- The bacterium that causes cholera, called Vibrio cholerae, settles within the intestines after ingestion
- Previous research has shown antibodies that bind V. cholerae’s sugar coating do offer protection
- Detailed analyses demonstrated human antibodies from those who have recovered from the diseease attached to this sugar coating to block the ability of V. cholerae to swim
Edward Ryan, MD
Our results support a unique mechanism of protection against a human pathogen.
Global Infectious Diseases, Massachusetts General Hospital
BOSTON – Findings from a team led by investigators at Massachusetts General Hospital (MGH), reported in the online journal mBio, may help scientists develop a more effective vaccine for cholera, a bacterial disease that causes severe diarrhea and dehydration and is usually spread through contaminated water.
The bacterium that causes cholera, called Vibrio cholerae, settles within the intestines after ingestion. There, it secretes a toxin that causes intestinal cells to secrete massive amounts of fluid, eventually leading to death from dehydration and shock if untreated. The disease is a significant problem in many impoverished regions of the world.
Interestingly, immune responses to the toxin do not protect against cholera, but previous research led by investigator Edward Ryan, MD, director of Global Infectious Diseases at MGH, has shown antibodies that bind V. cholerae’s sugar coating—called O-specific polysaccharide (OSP)—do offer protection.
“A big question is: How do these antibodies protect? The answer would help develop better vaccines,” says Ryan, who is also a professor of Medicine at Harvard Medical School and a professor of Immunology and Infectious Diseases at the Harvard T.H. Chan School of Public Health. He notes current vaccines for cholera are not very protective in young children, who bear much of the global burden of cholera, and induce relatively short-term protection in recipients.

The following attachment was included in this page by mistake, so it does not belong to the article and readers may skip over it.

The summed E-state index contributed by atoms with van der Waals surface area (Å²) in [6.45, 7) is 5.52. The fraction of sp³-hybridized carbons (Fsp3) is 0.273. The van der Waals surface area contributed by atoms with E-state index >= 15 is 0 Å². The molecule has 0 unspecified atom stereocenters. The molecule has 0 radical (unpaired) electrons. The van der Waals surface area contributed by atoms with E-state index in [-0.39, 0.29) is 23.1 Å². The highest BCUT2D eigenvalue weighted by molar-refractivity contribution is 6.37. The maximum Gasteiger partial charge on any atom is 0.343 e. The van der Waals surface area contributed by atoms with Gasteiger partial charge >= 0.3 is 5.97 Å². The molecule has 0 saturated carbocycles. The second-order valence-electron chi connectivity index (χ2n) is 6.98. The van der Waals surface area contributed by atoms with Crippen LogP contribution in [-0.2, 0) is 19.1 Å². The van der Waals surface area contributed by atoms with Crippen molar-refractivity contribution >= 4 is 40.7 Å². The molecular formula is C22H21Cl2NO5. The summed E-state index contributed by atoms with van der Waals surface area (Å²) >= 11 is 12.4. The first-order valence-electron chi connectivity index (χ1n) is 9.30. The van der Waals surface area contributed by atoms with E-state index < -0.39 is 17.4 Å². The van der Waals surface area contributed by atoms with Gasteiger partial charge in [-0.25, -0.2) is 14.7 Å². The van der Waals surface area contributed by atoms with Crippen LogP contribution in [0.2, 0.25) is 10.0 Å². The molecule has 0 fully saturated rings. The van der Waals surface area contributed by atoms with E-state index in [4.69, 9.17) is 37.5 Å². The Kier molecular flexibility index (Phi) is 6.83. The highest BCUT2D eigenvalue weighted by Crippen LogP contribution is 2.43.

To investigate, Ryan and his colleagues analyzed antibodies recovered from humans who survived cholera. Experiments showed the antibodies block V. cholerae bacteria’s motility. “V. cholerae are very mobile, and swimming is critical to their ability to cause disease,” Ryan explains. “Interestingly, the tail-like flagellum in V. cholerae that propels swimming is coated with the OSP sugar.” More detailed analyses demonstrated the human antibodies attached to this OSP coating to block the ability of V. cholerae to swim and cause disease.
“Our results support a unique mechanism of protection against a human pathogen. We are not aware of previous work demonstrating a comparable direct anti-motility effect of human antibodies,” says Ryan.
About the Massachusetts General Hospital
Massachusetts General Hospital, founded in 1811, is the original and largest teaching hospital of Harvard Medical School. The Mass General Research Institute conducts the largest hospital-based research program in the nation, with annual research operations of more than $1 billion and comprises more than 9,500 researchers working across more than 30 institutes, centers and departments. In August 2020, Mass General was named #6 in the U.S. News & World Report list of "America’s Best Hospitals."